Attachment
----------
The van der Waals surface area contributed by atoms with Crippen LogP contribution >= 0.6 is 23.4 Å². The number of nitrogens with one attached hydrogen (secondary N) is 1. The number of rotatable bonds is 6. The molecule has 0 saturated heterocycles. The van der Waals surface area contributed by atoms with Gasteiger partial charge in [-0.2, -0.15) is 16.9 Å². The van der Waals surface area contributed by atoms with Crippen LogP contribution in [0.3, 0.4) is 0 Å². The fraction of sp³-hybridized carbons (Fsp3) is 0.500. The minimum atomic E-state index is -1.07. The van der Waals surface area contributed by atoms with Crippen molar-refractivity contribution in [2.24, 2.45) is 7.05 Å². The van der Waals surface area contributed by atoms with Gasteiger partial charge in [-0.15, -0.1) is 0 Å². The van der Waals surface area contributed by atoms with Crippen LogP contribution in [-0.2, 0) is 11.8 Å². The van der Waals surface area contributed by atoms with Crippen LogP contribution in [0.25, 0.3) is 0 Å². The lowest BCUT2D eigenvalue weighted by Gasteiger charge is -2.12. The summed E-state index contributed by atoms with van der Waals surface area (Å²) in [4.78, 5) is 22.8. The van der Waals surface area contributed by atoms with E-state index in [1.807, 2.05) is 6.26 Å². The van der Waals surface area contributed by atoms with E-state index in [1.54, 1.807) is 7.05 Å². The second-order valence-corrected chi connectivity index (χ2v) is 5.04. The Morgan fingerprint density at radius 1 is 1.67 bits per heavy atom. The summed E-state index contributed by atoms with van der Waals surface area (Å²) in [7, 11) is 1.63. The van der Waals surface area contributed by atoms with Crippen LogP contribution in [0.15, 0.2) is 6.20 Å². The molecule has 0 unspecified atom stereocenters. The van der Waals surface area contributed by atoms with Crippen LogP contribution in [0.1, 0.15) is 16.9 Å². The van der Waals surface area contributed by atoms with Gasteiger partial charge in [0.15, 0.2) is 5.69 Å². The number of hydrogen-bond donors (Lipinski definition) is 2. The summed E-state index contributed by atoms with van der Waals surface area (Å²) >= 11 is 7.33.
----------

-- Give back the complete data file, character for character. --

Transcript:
The van der Waals surface area contributed by atoms with Crippen LogP contribution >= 0.6 is 23.4 Å². The number of nitrogens with one attached hydrogen (secondary N) is 1. The number of rotatable bonds is 6. The molecule has 0 saturated heterocycles. The van der Waals surface area contributed by atoms with Gasteiger partial charge in [-0.2, -0.15) is 16.9 Å². The van der Waals surface area contributed by atoms with Crippen LogP contribution in [0.3, 0.4) is 0 Å². The fraction of sp³-hybridized carbons (Fsp3) is 0.500. The minimum atomic E-state index is -1.07. The van der Waals surface area contributed by atoms with Crippen molar-refractivity contribution in [2.24, 2.45) is 7.05 Å². The van der Waals surface area contributed by atoms with Gasteiger partial charge in [-0.15, -0.1) is 0 Å². The van der Waals surface area contributed by atoms with Crippen LogP contribution in [-0.2, 0) is 11.8 Å². The van der Waals surface area contributed by atoms with Crippen LogP contribution in [0.25, 0.3) is 0 Å². The lowest BCUT2D eigenvalue weighted by Gasteiger charge is -2.12. The summed E-state index contributed by atoms with van der Waals surface area (Å²) in [4.78, 5) is 22.8. The van der Waals surface area contributed by atoms with E-state index in [1.807, 2.05) is 6.26 Å². The van der Waals surface area contributed by atoms with E-state index in [1.54, 1.807) is 7.05 Å². The second-order valence-corrected chi connectivity index (χ2v) is 5.04. The Morgan fingerprint density at radius 1 is 1.67 bits per heavy atom. The summed E-state index contributed by atoms with van der Waals surface area (Å²) in [7, 11) is 1.63. The van der Waals surface area contributed by atoms with Crippen LogP contribution in [0.15, 0.2) is 6.20 Å². The molecule has 0 unspecified atom stereocenters. The van der Waals surface area contributed by atoms with Crippen LogP contribution in [0.1, 0.15) is 16.9 Å². The van der Waals surface area contributed by atoms with Gasteiger partial charge in [0.15, 0.2) is 5.69 Å². The number of hydrogen-bond donors (Lipinski definition) is 2. The summed E-state index contributed by atoms with van der Waals surface area (Å²) >= 11 is 7.33.